On Friday it was told here how the typical family’s discretionary disposable income has at last risen.
According to Ernst and Young, our income after tax and the bills we have no control of in the short term, such as utility bills and mortgage/rent, has seen a a big improvement over the last year.
Apparently, the average level of disposable income per household in June of this year was £1,075, compared to £772 a year ago.
It is good news, and on face value this improvement will provide the impetus for recovery.
It is just that there are a few snags. Below we take a look at how this all-important measure of our income is set to change over the next few years. It seems the keys lie in interest rates, tax, the cost of energy and, of course, our income. Read on:
First things first, tax is clearly set to rise. Public debt is such that any would-be government that says it can avoid tax rises is just not being truthful. Taxes will rise across the income spectrum – there is no avoiding it.
The future course of interest rates, however, may not be quite so worrisome.
Actually, there are two types of interest rate we need to concern ourselves with. There’s the rate of interest after inflation, or real rate of interest, and there’s the nominal level.
If you are one of those who think the return of inflation is around the corner, and therefore interest rates are set to rise, it is possible that even if you are right, it won’t affect our affordability by too much. Surely what really counts is the cost of debt after allowing for inflation. If our wages rise by say 10 per cent, and we pay 12 per cent interest, then really what counts is the difference – the 2 per cent bit.
If it looks like inflation may get out of control then it is possible real rates wil have to rise, and this will hurt.
But there is another factor that may be more significant.
In the long term the real rate of interest is determined by the demand and supply of money. Or to put it another way, the more people want to save, the lower the rate of interest.
There are two reasons to believe savings rates will rise for the foreseeable future. Firstly, the fall in asset prices means that most of us will want to compensate for this by saving more. Secondly, the imminent retirement of the baby boomers will lead to a rise in savings, too. In fact, this increase in the savings ratio has already begun.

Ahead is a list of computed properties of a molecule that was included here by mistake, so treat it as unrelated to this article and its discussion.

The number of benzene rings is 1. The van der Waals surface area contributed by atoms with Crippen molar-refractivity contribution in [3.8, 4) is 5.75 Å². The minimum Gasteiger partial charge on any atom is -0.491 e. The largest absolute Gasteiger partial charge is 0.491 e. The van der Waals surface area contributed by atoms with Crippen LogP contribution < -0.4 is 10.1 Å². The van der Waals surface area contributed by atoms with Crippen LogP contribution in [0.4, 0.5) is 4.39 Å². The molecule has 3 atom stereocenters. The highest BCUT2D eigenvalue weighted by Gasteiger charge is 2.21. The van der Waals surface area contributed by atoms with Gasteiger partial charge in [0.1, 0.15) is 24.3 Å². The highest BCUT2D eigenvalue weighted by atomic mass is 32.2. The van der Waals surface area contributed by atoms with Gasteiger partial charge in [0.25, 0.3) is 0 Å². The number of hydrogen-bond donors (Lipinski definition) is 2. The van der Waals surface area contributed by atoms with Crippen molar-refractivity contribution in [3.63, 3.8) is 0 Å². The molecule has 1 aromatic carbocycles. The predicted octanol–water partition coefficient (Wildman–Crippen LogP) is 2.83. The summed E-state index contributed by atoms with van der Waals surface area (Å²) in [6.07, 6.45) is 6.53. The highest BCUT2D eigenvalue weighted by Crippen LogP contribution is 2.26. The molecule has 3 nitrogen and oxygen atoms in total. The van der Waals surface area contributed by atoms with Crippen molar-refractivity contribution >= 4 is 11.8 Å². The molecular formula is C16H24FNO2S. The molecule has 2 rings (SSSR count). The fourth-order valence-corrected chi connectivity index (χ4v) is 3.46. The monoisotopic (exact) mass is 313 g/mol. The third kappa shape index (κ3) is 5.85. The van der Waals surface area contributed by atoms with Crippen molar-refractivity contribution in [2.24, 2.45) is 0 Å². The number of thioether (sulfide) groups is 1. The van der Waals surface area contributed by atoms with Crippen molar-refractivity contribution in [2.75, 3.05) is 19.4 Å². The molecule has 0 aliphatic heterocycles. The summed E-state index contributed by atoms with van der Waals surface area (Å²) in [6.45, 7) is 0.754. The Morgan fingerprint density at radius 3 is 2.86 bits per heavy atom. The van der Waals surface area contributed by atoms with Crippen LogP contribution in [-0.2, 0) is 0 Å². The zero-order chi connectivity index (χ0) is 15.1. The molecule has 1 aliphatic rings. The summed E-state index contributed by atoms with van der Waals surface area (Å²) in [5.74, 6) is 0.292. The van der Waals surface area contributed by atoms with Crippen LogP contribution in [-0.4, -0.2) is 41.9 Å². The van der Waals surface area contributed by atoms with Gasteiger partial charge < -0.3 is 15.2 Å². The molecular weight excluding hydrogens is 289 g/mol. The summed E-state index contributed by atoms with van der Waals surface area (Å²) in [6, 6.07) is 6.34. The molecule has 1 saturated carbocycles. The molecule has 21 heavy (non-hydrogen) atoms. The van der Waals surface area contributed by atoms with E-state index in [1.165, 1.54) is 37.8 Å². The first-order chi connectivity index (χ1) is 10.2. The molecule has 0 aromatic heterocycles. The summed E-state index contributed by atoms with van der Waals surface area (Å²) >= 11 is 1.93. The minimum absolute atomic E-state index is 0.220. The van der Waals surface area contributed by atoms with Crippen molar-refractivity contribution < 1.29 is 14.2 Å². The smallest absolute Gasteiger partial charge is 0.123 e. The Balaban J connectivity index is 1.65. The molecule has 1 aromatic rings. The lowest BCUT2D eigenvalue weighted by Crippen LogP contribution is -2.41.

A lot of people think low interest rates are unfair because they punish the prudent and reward the reckless. But then price always is unfair. The whole point about price is that it is supposed to be the mechanism for marrying demand and supply. And the next few years are likely to see supply rise.
For that reason, it seems there is good reason to believe real interest rates will remain modest – for some time. This will of course help our mortgage costs and reduce the government’s cost of servicing its debt – which will help our tax rates.
But there’s another factor. Low consumption and high saving will probably lead to a rise in unemployment.
The Ernst and Young report talked about changes in discretionary disposable income for families that were not affected by unemployment. The truth is, if we are set to move into an era of higher savings, this is likely to be accompanied by higher unemployment – just like in Japan for the last 20 years.
As for the price of oil. There seems to be a growing feeling that the recent rises in oil have been overdone, and the black stuff will fall back. But in the medium term, as the likes of China and India grow – it seems inevitable that oil will creep up above $150 again, and then go even from that level.
But actually, our real wealth creation is dependent on our ability to produce goods and services – if our productivity rises, then this will eventually lead to a rise in GDP, which in turn will make debt more affordable.
The key will rest in this. On the one hand, there will be low risk, low spending and high debt, which will suck growth out of the system. On the other hand, changes in technology are creating potential. Time will tell which side wins out.
© Investment & Business News 2013